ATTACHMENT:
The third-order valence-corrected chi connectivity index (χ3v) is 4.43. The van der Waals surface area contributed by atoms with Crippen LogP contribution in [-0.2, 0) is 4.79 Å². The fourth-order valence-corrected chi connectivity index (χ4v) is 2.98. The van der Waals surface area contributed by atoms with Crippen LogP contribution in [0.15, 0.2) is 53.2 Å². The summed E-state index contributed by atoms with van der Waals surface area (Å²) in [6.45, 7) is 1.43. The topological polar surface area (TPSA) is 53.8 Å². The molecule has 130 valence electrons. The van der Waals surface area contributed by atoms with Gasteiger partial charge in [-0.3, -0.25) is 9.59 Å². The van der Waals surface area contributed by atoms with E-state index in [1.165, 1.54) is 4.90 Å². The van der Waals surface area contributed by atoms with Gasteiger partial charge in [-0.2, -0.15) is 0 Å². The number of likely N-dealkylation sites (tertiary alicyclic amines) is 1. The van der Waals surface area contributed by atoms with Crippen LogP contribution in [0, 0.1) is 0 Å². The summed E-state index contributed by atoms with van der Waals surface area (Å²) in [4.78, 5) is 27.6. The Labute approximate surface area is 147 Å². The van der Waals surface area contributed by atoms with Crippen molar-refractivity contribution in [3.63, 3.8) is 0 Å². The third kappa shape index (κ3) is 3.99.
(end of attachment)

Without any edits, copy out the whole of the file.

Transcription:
The third-order valence-corrected chi connectivity index (χ3v) is 4.43. The van der Waals surface area contributed by atoms with Crippen LogP contribution in [-0.2, 0) is 4.79 Å². The fourth-order valence-corrected chi connectivity index (χ4v) is 2.98. The van der Waals surface area contributed by atoms with Crippen LogP contribution in [0.15, 0.2) is 53.2 Å². The summed E-state index contributed by atoms with van der Waals surface area (Å²) in [6.45, 7) is 1.43. The topological polar surface area (TPSA) is 53.8 Å². The molecule has 130 valence electrons. The van der Waals surface area contributed by atoms with Gasteiger partial charge in [-0.3, -0.25) is 9.59 Å². The van der Waals surface area contributed by atoms with E-state index in [1.165, 1.54) is 4.90 Å². The van der Waals surface area contributed by atoms with Gasteiger partial charge in [-0.2, -0.15) is 0 Å². The number of likely N-dealkylation sites (tertiary alicyclic amines) is 1. The van der Waals surface area contributed by atoms with Crippen LogP contribution in [0, 0.1) is 0 Å². The summed E-state index contributed by atoms with van der Waals surface area (Å²) in [4.78, 5) is 27.6. The Labute approximate surface area is 147 Å². The van der Waals surface area contributed by atoms with Crippen molar-refractivity contribution in [3.63, 3.8) is 0 Å². The third kappa shape index (κ3) is 3.99.